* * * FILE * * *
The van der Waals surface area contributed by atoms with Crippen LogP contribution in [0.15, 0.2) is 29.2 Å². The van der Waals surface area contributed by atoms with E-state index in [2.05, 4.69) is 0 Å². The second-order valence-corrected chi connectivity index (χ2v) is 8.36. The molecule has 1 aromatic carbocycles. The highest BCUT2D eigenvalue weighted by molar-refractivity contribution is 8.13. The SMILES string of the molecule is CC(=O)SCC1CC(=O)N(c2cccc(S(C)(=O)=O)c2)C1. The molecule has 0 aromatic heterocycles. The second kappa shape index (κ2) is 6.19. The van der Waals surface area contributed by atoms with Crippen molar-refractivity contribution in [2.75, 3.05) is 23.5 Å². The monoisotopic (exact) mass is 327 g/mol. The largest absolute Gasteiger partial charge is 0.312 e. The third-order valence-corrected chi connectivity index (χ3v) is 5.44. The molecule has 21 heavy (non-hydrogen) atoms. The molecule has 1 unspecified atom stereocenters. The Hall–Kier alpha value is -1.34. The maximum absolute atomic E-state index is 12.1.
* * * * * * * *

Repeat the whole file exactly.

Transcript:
The van der Waals surface area contributed by atoms with Crippen LogP contribution in [0.15, 0.2) is 29.2 Å². The van der Waals surface area contributed by atoms with E-state index in [2.05, 4.69) is 0 Å². The second-order valence-corrected chi connectivity index (χ2v) is 8.36. The molecule has 1 aromatic carbocycles. The highest BCUT2D eigenvalue weighted by molar-refractivity contribution is 8.13. The SMILES string of the molecule is CC(=O)SCC1CC(=O)N(c2cccc(S(C)(=O)=O)c2)C1. The molecule has 0 aromatic heterocycles. The second kappa shape index (κ2) is 6.19. The van der Waals surface area contributed by atoms with Crippen molar-refractivity contribution in [2.75, 3.05) is 23.5 Å². The monoisotopic (exact) mass is 327 g/mol. The largest absolute Gasteiger partial charge is 0.312 e. The third-order valence-corrected chi connectivity index (χ3v) is 5.44. The molecule has 21 heavy (non-hydrogen) atoms. The molecule has 1 unspecified atom stereocenters. The Hall–Kier alpha value is -1.34. The maximum absolute atomic E-state index is 12.1.